Shivers in the Horse: A Review

Shivers has been recognized by horse owners for more than a century and refers to a chronic nervous or neuromuscular condition that in a 1962 text was said to be “as common as dirt.” This statement referred to the period when draft horse populations
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Shivers has been recognized by horse owners for more than a century and refers to a chronic nervous or neuromuscular condition that in a 1962 text was said to be "as common as dirt." This statement referred to the period when draft horse populations were much larger than today. John Baird, BVSc, PhD, of the University of Guelph’s Ontario Veterinary College, presented information on "shivers," at the AAEP Convention 2006.

Besides drafts and draft crosses, shivers is recognized also in Warmbloods and Warmblood crosses, as well as occasional light horse breeds such as Quarter Horses, Standardbreds, and Thoroughbreds. It is rare to find it in pony breeds.

Typically, shivers starts out as difficult to detect, and it progressively worsens with age. The horse experiences involuntary muscle spasms or jerky movements in the pelvis, one or both hind limbs, and tail. Initially, it seems a horse is snatching its leg away when asked to pick up a foot for cleaning.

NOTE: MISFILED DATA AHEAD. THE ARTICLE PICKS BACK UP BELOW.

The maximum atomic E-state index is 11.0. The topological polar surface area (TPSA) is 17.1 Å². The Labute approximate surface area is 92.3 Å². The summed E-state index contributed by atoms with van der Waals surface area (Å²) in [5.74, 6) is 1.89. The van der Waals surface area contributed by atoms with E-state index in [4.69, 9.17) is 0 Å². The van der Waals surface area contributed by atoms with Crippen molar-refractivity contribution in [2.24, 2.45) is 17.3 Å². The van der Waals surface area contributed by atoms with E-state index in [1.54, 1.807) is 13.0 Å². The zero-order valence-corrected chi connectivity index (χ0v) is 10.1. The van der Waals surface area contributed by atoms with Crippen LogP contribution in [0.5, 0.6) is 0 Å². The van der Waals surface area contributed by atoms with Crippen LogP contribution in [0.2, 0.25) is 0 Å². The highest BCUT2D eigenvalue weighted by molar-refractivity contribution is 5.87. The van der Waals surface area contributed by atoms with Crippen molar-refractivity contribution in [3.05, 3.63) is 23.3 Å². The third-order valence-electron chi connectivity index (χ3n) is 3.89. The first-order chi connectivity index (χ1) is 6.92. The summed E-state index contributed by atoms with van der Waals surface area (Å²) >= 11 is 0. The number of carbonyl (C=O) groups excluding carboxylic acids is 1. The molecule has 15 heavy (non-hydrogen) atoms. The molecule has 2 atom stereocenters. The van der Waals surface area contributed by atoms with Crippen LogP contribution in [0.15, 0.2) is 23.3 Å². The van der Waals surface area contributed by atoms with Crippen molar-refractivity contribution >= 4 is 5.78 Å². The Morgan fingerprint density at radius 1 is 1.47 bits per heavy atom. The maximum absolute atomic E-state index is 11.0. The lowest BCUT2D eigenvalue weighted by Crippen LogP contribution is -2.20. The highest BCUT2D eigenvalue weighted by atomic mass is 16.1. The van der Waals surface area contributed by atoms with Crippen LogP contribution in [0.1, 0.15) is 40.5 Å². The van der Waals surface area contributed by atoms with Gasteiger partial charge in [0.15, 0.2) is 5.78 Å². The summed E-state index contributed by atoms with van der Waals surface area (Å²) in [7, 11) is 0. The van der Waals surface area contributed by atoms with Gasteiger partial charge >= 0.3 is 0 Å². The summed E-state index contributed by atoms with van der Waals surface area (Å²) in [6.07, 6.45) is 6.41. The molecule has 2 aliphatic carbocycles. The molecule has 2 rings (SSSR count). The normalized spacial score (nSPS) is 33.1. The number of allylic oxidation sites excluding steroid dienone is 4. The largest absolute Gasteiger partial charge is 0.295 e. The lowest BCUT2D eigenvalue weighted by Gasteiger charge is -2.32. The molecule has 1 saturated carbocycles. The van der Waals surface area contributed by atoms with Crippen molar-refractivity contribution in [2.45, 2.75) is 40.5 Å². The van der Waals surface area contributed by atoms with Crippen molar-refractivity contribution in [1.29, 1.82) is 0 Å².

Signs are most evident when an affected horse is asked to back up, move quickly, or when lifting a hind leg for hoof cleaning or while being shod. The horse abruptly raises the hind leg in a partially flexed position held slightly out from the body, and he is unable to put it down. This posture lasts from seconds to minutes. As the limb is slowly replaced to the ground, the horse might experience spasms again, especially if asked to move backward. The degree of associated tail elevation is variable. Usually, signs are not elicited by asking a shivers horse to move forward

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Written by:

Nancy S. Loving, DVM, owns Loving Equine Clinic in Boulder, Colorado, and has a special interest in managing the care of sport horses. Her book, All Horse Systems Go, is a comprehensive veterinary care and conditioning resource in full color that covers all facets of horse care. She has also authored the books Go the Distance as a resource for endurance horse owners, Conformation and Performance, and First Aid for Horse and Rider in addition to many veterinary articles for both horse owner and professional audiences.

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